Mayor announces full funding for critical repairs at San Francisco hospitals


California Construction News staff writer

Capital repairs at San Francisco’s Zuckerberg San Francisco General Hospital (ZSFG) and Laguna Honda Hospital (LHH) will be fully funded, Mayor London Breed has announced.

Through the legislative process, the Mayor will reprioritize $10 million within the Healthy, Safe and Vibrant San Francisco Bond proposal to allocate a total of $66 million towards critical infrastructure repairs at these two hospitals.

“Addressing long-deferred public health and safety capital infrastructure work has long been my top priority as an engaged member of the Capital Planning Committee, particularly coming out of the teachable moment of the pandemic,” said Board of Supervisors president Aaron Peskin. “Solving for adult psych facilities at S.F. General, a new Chinatown Public Health Center and City Clinic, and Laguna Honda Hospital renovations are not only equally critical but a testament to what the City can accomplish when we work collaboratively to creatively solve funding problems.

“I’m proud to move this package forward to the voters for consideration.”

As well, an additional $38.56 million investment for these two hospitals is included in Mayor Breed’s proposed budget.

The bond and budget will fund more than $104.5 million in capital improvements to ensure the safety and continuity of services and mitigate critical facility infrastructure issues that could impact ZSFG and Laguna Honda’s ability to maintain licensing, certification, and regulatory compliance as well as provide safe, efficient, and top-level care for thousands of individuals annually.

Deferring repairs would escalate costs and can lead to failures in our public health infrastructure.

“We know how important healthcare facilities like Laguna Honda Hospital are for San Francisco and the many patients and families it serves. The City has worked too hard to ensure continuity of services across our system of care, and we cannot let up on the significant progress we are making,” Breed said.

“This is a difficult budget cycle we are again facing, so it is critical that we utilize every resource available to us to invest in the necessary healthcare infrastructure improvements to protect our public health safety net – thousands of patients rely on it for top-tier care.”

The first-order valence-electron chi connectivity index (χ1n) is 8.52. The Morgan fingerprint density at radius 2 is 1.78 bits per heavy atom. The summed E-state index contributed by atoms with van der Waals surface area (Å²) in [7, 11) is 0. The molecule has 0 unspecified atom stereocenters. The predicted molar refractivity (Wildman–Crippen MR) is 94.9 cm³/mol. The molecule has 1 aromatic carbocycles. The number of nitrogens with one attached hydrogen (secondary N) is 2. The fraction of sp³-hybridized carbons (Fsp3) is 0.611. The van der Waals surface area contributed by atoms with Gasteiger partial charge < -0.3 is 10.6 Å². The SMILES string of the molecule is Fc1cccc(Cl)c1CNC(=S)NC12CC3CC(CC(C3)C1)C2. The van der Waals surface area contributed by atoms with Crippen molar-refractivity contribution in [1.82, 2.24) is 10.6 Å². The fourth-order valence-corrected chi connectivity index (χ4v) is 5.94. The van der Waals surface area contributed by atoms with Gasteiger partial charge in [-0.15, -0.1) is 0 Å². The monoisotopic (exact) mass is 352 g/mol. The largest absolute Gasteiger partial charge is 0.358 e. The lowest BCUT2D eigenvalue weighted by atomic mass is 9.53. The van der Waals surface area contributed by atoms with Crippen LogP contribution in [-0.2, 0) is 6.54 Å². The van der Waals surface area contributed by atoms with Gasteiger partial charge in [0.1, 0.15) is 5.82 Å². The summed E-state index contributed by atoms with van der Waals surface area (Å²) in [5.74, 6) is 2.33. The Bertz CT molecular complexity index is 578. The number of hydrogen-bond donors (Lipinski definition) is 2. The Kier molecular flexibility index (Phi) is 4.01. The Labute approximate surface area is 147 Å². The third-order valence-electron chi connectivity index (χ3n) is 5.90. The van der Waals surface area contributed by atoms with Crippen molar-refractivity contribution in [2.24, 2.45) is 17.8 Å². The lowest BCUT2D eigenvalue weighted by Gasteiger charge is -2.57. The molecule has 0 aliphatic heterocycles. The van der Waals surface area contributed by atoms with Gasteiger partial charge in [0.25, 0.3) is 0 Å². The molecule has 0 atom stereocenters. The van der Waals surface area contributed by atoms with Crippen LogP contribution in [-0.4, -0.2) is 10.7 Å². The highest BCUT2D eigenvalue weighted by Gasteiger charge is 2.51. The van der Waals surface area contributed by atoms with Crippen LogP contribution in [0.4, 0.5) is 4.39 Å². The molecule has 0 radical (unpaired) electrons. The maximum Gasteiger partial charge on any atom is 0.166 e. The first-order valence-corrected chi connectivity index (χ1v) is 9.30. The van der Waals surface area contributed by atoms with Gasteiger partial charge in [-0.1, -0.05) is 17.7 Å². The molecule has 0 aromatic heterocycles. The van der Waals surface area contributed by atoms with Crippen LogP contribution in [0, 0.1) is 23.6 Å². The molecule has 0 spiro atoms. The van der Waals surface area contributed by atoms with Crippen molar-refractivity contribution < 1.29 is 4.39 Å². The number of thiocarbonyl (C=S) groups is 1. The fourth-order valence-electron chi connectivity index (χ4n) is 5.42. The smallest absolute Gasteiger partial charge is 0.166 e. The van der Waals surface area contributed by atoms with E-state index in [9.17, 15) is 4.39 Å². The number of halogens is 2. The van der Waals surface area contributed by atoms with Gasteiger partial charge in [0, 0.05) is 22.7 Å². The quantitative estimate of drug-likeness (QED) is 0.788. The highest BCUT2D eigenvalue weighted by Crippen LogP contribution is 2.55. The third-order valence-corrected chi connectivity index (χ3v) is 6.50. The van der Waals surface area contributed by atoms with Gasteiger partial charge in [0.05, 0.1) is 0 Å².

In April, Breed proposed the Healthy, Safe and Vibrant San Francisco bond measure that will invest $205 million in ensuring safe, resilient, and accessible public health infrastructure. This includes renovating and expanding the Chinatown Health Clinic, which has more than 10,000 patient visits annually being served in a culturally competent manner, 80% of whom speak Cantonese, Mandarin, or Toishanese as a primary language.

The bond will also invest in San Francisco City Clinic, which has served the community for over 100 years, including providing sexual-health services and support for LGTBQ+ individuals and women.

As proposed by Mayor Breed, the $390 million bond funding would be spread across four main categories:

  • Strengthening public health infrastructure projects like Zuckerberg San Francisco General Hospital, Laguna Honda Hospital, Chinatown Health Clinic and San Francisco City Clinic
  • Investing in shelter and housing for homeless families
  • Delivering street safety improvements and road repaving citywide
  • Supporting public space and park improvements projects, like Harvey Milk Plaza, Hallidie Plaza, and more

Additionally, the Mayor’s proposed two-year budget for Fiscal Years 2024-2025 and 2025-2026 continues to prioritize funding to improve and expand medical services, including mental and behavioral health services, expanded funding for street response, navigation services, medication-assisted treatment, piloting new, culturally congruent substance use treatment initiatives, and sober living housing.

The Bond has been formally introduced at the Board of Supervisors, where it would need eight votes for approval. It was approved by the Capital Planning Committee. If ultimately passed by the full Board of Supervisors with the necessary eight votes, it will go on the November ballot where it will need the approval of two-thirds of the voters.

Beginning next week, the Board of Supervisors Budget and Appropriations Committee will hold hearings and review the City’s two-year budget, before ultimately forwarding it to the full Board for approval.

The deadline for the Mayor to sign the fully approved budget is by Aug. 1.


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